Quality doesn\'t cost it pays.



  18. #58
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    Quote Originally Posted by LessonLearned View Post
    Obviously, breeders can't be trusted to police themselves. The number of quarter horses registered in this country every year is staggering -- drastically contributing to the horse "overpopulation" problem that so many people of a certain faction carry on about.

    It is bad enough that they are overbreeding "perfect" horses, but to breed horses with these problems is the picture of irresponsibility.

    The AQHA is a huge part of this problem -- playing on people's desires for anything "registered" even if those horses have no quality whatsoever (that registration paper is worth absolutely nothing when a horse is on a truck to Canada). There is no "quality control" in the AQHA. A responsible organization encourages responsible breeding. The AQHA can't be bothered to do that since the AQHA is primarily concerned with filling their pockets with registration fees. Is it any wonder that the AQHA is one of the main proponents of slaughter in this country?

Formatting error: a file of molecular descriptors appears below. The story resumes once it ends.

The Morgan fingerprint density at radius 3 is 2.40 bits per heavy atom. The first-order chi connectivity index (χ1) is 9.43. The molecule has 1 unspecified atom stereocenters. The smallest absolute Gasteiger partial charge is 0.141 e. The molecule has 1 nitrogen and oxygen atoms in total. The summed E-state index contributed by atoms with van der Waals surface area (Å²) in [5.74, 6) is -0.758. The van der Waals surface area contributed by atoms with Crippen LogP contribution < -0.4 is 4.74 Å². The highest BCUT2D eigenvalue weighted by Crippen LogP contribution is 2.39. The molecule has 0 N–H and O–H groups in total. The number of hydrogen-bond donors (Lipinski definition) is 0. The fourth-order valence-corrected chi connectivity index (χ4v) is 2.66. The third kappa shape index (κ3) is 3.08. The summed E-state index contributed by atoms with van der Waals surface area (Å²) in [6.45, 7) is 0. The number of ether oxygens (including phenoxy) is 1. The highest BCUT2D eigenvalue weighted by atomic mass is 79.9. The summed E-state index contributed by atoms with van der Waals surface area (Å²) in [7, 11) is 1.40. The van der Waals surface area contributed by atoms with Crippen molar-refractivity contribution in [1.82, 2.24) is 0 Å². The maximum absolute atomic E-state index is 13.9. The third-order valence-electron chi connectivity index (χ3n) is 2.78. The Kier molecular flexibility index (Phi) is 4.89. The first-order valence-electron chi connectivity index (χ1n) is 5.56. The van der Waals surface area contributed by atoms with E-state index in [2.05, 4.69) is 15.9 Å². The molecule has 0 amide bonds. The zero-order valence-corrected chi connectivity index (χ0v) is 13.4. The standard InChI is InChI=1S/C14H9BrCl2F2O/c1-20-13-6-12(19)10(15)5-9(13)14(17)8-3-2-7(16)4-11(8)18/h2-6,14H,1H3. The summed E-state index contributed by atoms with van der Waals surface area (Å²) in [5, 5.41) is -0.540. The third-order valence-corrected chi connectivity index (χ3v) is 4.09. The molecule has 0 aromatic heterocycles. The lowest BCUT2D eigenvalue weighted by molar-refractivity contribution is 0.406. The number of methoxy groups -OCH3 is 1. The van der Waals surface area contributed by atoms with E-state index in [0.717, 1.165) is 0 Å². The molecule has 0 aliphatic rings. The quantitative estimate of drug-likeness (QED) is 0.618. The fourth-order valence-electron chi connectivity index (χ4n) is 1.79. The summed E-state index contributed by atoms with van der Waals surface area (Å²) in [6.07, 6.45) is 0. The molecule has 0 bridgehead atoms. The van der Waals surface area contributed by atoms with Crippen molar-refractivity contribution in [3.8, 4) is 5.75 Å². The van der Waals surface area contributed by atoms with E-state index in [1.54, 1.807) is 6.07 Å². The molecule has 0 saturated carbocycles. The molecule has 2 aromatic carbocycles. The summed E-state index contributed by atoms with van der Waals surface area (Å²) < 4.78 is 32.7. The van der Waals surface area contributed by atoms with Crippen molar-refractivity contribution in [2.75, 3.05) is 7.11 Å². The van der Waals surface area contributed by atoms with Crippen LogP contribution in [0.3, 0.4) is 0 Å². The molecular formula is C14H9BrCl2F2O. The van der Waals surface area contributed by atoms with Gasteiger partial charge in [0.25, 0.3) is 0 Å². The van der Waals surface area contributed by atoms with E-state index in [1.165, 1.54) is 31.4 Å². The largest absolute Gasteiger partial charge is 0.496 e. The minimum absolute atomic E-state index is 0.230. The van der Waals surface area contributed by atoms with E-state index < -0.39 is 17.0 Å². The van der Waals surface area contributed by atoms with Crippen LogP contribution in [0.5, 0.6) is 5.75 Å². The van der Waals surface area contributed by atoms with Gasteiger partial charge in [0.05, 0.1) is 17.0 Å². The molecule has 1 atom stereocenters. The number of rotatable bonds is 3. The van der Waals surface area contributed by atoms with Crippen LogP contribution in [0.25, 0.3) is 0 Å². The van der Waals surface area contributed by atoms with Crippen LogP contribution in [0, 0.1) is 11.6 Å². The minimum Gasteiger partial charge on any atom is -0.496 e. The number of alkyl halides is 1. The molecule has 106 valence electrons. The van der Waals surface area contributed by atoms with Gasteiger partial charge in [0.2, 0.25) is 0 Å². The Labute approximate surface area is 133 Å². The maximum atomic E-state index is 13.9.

Bullshit.

    AQHA and quarter horse breeders are no worse in the ethics and responsiblity department than any other segment of the horse industry or the human population in general.

    There are a lot of Quarter Horses bred every year because Quarter Horses are POPULAR. They are what the large majority of the horsey public wants.



  19. #59

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    The AQHA is mostly pro slaughter because of what they predicted would happen if it was banned. Now its been banned here and you have a whole new set of problems that no one wanted to address before the fact. And yes there #1 in reg numbers beleive it or not if they weren't another asso. would be. One will also be #2, and #3 right on down the line.
    Quality doesn\'t cost it pays.



  20. #60
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    So what would you propose AQHA do, since these bloodlines are so wonderful and popular, to avoid people breeding babies whose skin starts to fall off when they are 2?

    Just say "this genepool is too important for us to lose!" and let it go?

    These are horses with short, miserable lives.